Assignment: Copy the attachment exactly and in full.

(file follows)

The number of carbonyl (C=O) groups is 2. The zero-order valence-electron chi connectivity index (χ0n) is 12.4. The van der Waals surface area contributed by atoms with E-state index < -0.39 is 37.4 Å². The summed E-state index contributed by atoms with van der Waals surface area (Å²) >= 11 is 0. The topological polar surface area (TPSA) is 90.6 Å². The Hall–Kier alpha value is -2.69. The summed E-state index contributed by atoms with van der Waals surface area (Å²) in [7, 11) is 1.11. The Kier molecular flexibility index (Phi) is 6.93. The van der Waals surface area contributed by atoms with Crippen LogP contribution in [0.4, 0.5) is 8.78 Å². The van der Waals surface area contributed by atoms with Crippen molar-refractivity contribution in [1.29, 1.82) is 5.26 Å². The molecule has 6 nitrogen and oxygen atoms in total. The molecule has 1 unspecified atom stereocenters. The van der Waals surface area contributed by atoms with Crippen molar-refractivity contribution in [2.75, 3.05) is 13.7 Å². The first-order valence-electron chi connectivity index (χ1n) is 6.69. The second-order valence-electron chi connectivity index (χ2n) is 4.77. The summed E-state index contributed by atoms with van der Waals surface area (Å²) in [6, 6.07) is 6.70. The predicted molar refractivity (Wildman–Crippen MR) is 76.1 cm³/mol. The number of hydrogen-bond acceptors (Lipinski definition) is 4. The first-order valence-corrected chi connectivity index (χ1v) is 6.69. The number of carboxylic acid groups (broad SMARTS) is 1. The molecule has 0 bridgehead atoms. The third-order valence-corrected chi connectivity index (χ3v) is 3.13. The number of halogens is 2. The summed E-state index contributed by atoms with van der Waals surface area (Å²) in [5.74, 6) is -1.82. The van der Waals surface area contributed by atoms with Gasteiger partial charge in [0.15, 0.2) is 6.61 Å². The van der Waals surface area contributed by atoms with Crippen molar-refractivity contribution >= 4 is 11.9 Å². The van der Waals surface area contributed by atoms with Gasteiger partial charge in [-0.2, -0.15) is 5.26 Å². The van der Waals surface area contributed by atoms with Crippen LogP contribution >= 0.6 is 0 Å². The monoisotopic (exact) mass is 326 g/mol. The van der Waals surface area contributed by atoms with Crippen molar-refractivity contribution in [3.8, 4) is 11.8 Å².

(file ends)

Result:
The number of carbonyl (C=O) groups is 2. The zero-order valence-electron chi connectivity index (χ0n) is 12.4. The van der Waals surface area contributed by atoms with E-state index < -0.39 is 37.4 Å². The summed E-state index contributed by atoms with van der Waals surface area (Å²) >= 11 is 0. The topological polar surface area (TPSA) is 90.6 Å². The Hall–Kier alpha value is -2.69. The summed E-state index contributed by atoms with van der Waals surface area (Å²) in [7, 11) is 1.11. The Kier molecular flexibility index (Phi) is 6.93. The van der Waals surface area contributed by atoms with Crippen LogP contribution in [0.4, 0.5) is 8.78 Å². The van der Waals surface area contributed by atoms with Crippen molar-refractivity contribution in [1.29, 1.82) is 5.26 Å². The molecule has 6 nitrogen and oxygen atoms in total. The molecule has 1 unspecified atom stereocenters. The van der Waals surface area contributed by atoms with Crippen molar-refractivity contribution in [2.75, 3.05) is 13.7 Å². The first-order valence-electron chi connectivity index (χ1n) is 6.69. The second-order valence-electron chi connectivity index (χ2n) is 4.77. The summed E-state index contributed by atoms with van der Waals surface area (Å²) in [6, 6.07) is 6.70. The predicted molar refractivity (Wildman–Crippen MR) is 76.1 cm³/mol. The number of hydrogen-bond acceptors (Lipinski definition) is 4. The first-order valence-corrected chi connectivity index (χ1v) is 6.69. The number of carboxylic acid groups (broad SMARTS) is 1. The molecule has 0 bridgehead atoms. The third-order valence-corrected chi connectivity index (χ3v) is 3.13. The number of halogens is 2. The summed E-state index contributed by atoms with van der Waals surface area (Å²) in [5.74, 6) is -1.82. The van der Waals surface area contributed by atoms with Gasteiger partial charge in [0.15, 0.2) is 6.61 Å². The van der Waals surface area contributed by atoms with Crippen molar-refractivity contribution >= 4 is 11.9 Å². The van der Waals surface area contributed by atoms with Gasteiger partial charge in [-0.2, -0.15) is 5.26 Å². The van der Waals surface area contributed by atoms with Crippen LogP contribution >= 0.6 is 0 Å². The monoisotopic (exact) mass is 326 g/mol. The van der Waals surface area contributed by atoms with Crippen molar-refractivity contribution in [3.8, 4) is 11.8 Å².